Turning Sixty

May 24, 2009. Don’t feel different from yesterday, when I was in my fifties. But I do feel different from May 24, 1989, when I got up and ran 10 miles to celebrate 40. And I do feel different from May 24, 1967, when I graduated from Hobart High School. And I do feel different from May 24, 1955 when I got a new tricycle and Roy Rogers chaps. . . Hmmm, shouldn’t I have been riding a bicycle by then?
But, you know, I don’t really feel different. Internally, I am the same person and chronological age really has no felt meaning unless I or someone draws it to my attention – what gerontologists call “timing events.” Age is actually a pretty weak variable for determing who we are, who we should associate with, who we can be, how we should feel.
I have always looked forward to old age, though people sometimes express surprise at this position. So far, it has brought good things – two incredible grandchildren, for example. Yes, it brings loss too, but this makes the beautiful world what it is.
Take your place on the great Mandala, as it moves through your brief moment of time. (lyrics by P, P and M).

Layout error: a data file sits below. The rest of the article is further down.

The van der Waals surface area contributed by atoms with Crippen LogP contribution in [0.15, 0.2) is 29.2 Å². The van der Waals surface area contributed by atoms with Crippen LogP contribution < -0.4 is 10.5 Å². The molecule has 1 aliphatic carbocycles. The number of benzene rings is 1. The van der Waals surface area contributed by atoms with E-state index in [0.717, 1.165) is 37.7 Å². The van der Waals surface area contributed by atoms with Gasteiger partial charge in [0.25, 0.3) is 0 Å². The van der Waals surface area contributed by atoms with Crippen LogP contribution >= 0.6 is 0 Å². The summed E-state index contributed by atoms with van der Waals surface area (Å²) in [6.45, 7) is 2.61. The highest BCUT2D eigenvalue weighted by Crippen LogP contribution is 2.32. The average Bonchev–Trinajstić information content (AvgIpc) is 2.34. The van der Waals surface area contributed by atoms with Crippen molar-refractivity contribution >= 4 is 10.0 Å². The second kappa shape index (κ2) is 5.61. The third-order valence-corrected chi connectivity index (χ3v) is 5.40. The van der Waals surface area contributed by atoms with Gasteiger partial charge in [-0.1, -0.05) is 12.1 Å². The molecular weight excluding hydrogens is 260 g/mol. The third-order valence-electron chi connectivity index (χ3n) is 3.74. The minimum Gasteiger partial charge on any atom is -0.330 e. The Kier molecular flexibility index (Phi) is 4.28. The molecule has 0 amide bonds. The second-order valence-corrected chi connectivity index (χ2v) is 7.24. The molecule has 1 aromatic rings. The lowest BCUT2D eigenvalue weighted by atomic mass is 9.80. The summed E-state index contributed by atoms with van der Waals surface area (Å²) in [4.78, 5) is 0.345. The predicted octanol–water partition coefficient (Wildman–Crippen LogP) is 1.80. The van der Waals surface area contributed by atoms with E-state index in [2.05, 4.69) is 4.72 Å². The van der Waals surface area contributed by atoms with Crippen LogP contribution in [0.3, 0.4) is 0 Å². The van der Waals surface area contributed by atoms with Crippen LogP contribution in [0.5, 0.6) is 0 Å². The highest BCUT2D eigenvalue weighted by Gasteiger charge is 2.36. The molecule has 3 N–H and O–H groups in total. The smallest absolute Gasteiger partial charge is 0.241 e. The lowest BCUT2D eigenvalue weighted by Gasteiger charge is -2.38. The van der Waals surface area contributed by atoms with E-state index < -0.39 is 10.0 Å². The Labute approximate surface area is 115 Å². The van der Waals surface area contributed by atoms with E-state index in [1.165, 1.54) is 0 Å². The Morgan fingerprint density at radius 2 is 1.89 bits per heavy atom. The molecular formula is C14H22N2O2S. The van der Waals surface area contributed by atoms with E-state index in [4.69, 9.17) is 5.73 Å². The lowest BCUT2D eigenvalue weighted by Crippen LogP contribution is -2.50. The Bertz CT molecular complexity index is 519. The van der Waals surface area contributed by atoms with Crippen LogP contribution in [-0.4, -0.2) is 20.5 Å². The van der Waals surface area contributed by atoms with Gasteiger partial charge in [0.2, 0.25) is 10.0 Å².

4 Responses to Turning Sixty

  1. Amy Magan says:

    Happy Birthday Phil! As a gift to you, I added your blog to our blogroll (would have done it sooner if I’d known about it!). Have a great year!

  2. Phil Stafford says:

    don’t know what a blogroll is, but thanks!

  3. Duane Etienne says:

    So, Phil, you finally passed the magical threshold – just a child, really. I have found with age that I have more tolerance in some areas and less in others. I do hope, and believe, that one has the opportunity to become more wise with the accumulation of years and experiences, but there are no guarantees.

    • agingindiana says:

      I agree, and more tolerance derives, I believe, from our own shortcomings and failures over the years, meaning we simply apply the same standard to others that we would to ourselves. As for less tolerance, I think that might derive from the same place, meaning that when we assess our own shortcomings we may say “I should have known better”, and now are able to apply that same standard to others – “You should know better.”

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